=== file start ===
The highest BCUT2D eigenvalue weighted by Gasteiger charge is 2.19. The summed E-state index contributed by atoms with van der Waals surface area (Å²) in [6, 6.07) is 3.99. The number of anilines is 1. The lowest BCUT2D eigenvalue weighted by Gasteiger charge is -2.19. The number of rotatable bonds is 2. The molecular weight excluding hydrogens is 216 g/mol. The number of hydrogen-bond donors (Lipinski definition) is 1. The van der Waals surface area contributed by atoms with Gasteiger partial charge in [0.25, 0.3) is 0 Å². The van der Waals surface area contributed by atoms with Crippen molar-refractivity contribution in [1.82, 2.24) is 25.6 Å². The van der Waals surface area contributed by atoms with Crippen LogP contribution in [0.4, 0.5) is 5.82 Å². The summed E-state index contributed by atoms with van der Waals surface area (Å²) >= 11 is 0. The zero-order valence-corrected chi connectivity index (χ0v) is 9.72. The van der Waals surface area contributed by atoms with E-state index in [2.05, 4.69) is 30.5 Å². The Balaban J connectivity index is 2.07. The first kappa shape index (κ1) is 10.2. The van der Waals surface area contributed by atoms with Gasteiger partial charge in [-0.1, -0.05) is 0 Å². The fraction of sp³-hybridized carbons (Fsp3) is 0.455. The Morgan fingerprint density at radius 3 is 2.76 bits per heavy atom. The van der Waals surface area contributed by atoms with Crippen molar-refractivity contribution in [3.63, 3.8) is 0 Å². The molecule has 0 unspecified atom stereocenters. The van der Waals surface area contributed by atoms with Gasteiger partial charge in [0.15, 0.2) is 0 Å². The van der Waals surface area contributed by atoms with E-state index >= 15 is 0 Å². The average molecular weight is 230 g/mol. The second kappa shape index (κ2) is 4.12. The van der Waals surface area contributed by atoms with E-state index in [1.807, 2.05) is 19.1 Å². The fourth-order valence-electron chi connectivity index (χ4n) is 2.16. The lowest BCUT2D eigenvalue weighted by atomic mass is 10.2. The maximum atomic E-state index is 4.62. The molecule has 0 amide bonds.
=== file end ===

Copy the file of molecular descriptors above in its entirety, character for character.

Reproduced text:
The highest BCUT2D eigenvalue weighted by Gasteiger charge is 2.19. The summed E-state index contributed by atoms with van der Waals surface area (Å²) in [6, 6.07) is 3.99. The number of anilines is 1. The lowest BCUT2D eigenvalue weighted by Gasteiger charge is -2.19. The number of rotatable bonds is 2. The molecular weight excluding hydrogens is 216 g/mol. The number of hydrogen-bond donors (Lipinski definition) is 1. The van der Waals surface area contributed by atoms with Gasteiger partial charge in [0.25, 0.3) is 0 Å². The van der Waals surface area contributed by atoms with Crippen molar-refractivity contribution in [1.82, 2.24) is 25.6 Å². The van der Waals surface area contributed by atoms with Crippen LogP contribution in [0.4, 0.5) is 5.82 Å². The summed E-state index contributed by atoms with van der Waals surface area (Å²) >= 11 is 0. The zero-order valence-corrected chi connectivity index (χ0v) is 9.72. The van der Waals surface area contributed by atoms with E-state index in [2.05, 4.69) is 30.5 Å². The Balaban J connectivity index is 2.07. The first kappa shape index (κ1) is 10.2. The van der Waals surface area contributed by atoms with Gasteiger partial charge in [-0.1, -0.05) is 0 Å². The fraction of sp³-hybridized carbons (Fsp3) is 0.455. The Morgan fingerprint density at radius 3 is 2.76 bits per heavy atom. The van der Waals surface area contributed by atoms with Crippen molar-refractivity contribution in [3.63, 3.8) is 0 Å². The molecule has 0 unspecified atom stereocenters. The van der Waals surface area contributed by atoms with Gasteiger partial charge in [0.15, 0.2) is 0 Å². The van der Waals surface area contributed by atoms with E-state index >= 15 is 0 Å². The average molecular weight is 230 g/mol. The second kappa shape index (κ2) is 4.12. The van der Waals surface area contributed by atoms with E-state index in [1.807, 2.05) is 19.1 Å². The fourth-order valence-electron chi connectivity index (χ4n) is 2.16. The lowest BCUT2D eigenvalue weighted by atomic mass is 10.2. The maximum atomic E-state index is 4.62. The molecule has 0 amide bonds.